ES or iPS cells were detached and dissociated into single cells with 0.5 mM EDTA and then plated onto a bacteriological dish in 10 mL of a-MEM (Gibco) supplemented with 10% FBS, sodium bicarbonate (3 mM), and 0.1 mM 2-ME (EB medium) at a density of 5 × 104 cells/mL. On day 2, Retinoic Acid (Sigma-Aldrich, St. Louis, USA) of 500 nM was added to the culture medium and maintained for 96 h [25]. The cells of each 24 h were collected for further analysis.

3. Results

3.1. The Reprogramming Process of Human NPCs with 1F-OCT4

First we identified markers of human NPCs with immunofluorescent staining. The cultivated human NPCs were stained with antibodies of SOX2 and Nestin, the key transcription factor and surface marker, by immunofluorescent analysis. It was observed that SOX2 and Nestin were endogenously expressed in most human NPCs (Figure 1). Then, we transfected 1F-OCT4 to human NPCs by electroporation. Three days after the transfection, the cells were plated at about 1 × 105 cells per well in a 35 mm dish precoated with vitronectin. As seen under phase contrast microscopy, the cell colony did not show up until 15 days after transfection (Figure 1(b)). In the following days, the typical colonies appeared, flat and compact, like human ES cells in morphology (Figure 2(b)). We called these colonies NiPS cells. Typically, 100–200 1F-OCT4 colonies could be generated from 1 × 105 NPCs (reprogramming efficiency: 0.1–0.2%).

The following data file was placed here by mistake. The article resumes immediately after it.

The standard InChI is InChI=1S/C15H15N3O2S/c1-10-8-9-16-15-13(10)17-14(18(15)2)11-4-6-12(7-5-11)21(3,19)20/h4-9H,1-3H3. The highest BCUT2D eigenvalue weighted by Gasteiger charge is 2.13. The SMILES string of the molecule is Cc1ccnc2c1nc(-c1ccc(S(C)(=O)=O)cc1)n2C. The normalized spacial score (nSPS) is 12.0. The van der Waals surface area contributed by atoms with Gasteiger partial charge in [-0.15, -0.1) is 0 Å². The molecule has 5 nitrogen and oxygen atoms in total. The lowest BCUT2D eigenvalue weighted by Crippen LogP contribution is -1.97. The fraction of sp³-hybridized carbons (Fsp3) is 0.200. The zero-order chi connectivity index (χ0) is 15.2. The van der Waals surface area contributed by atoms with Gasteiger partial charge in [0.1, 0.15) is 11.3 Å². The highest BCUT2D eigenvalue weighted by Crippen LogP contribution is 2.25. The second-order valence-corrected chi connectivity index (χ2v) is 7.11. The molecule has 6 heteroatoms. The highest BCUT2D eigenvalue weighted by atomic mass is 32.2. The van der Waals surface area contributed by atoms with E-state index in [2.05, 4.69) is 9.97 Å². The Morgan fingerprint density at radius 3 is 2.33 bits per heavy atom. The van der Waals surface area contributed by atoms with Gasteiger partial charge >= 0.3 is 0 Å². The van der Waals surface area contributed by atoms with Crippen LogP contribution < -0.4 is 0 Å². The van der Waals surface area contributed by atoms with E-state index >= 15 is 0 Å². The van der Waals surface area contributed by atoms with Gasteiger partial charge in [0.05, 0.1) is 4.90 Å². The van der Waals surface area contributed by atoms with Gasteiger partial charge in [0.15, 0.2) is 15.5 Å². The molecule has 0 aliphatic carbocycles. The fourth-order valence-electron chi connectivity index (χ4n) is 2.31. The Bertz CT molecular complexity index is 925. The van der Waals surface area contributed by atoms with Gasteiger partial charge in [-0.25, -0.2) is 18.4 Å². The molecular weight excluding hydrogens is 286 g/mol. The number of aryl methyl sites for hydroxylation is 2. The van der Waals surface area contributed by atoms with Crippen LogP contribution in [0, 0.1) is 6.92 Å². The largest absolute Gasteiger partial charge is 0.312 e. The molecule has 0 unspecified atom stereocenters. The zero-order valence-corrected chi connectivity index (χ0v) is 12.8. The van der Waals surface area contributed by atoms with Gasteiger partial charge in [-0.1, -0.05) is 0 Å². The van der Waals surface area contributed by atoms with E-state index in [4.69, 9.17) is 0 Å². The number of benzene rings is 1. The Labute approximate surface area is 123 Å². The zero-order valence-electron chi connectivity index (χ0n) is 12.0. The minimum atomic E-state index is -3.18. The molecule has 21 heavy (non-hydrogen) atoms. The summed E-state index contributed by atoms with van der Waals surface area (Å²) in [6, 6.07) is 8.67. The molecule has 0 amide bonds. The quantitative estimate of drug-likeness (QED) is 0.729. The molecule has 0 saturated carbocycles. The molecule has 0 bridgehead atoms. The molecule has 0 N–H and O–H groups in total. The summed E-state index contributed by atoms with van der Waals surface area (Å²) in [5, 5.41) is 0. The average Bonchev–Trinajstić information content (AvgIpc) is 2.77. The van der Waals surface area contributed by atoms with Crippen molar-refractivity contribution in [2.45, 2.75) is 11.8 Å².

Figure 1: SOX2 and Nestin were endogenously expressed in human NSC or NPCs. (a) SOX2 (green) and Nestin (red) were endogenously expressed in human NSC or NPCs. Nuclei were stained with DAPI (blue). (b) Reprogramming process of NPCs under phase contrast microscopy. Scale bars, 50 μm.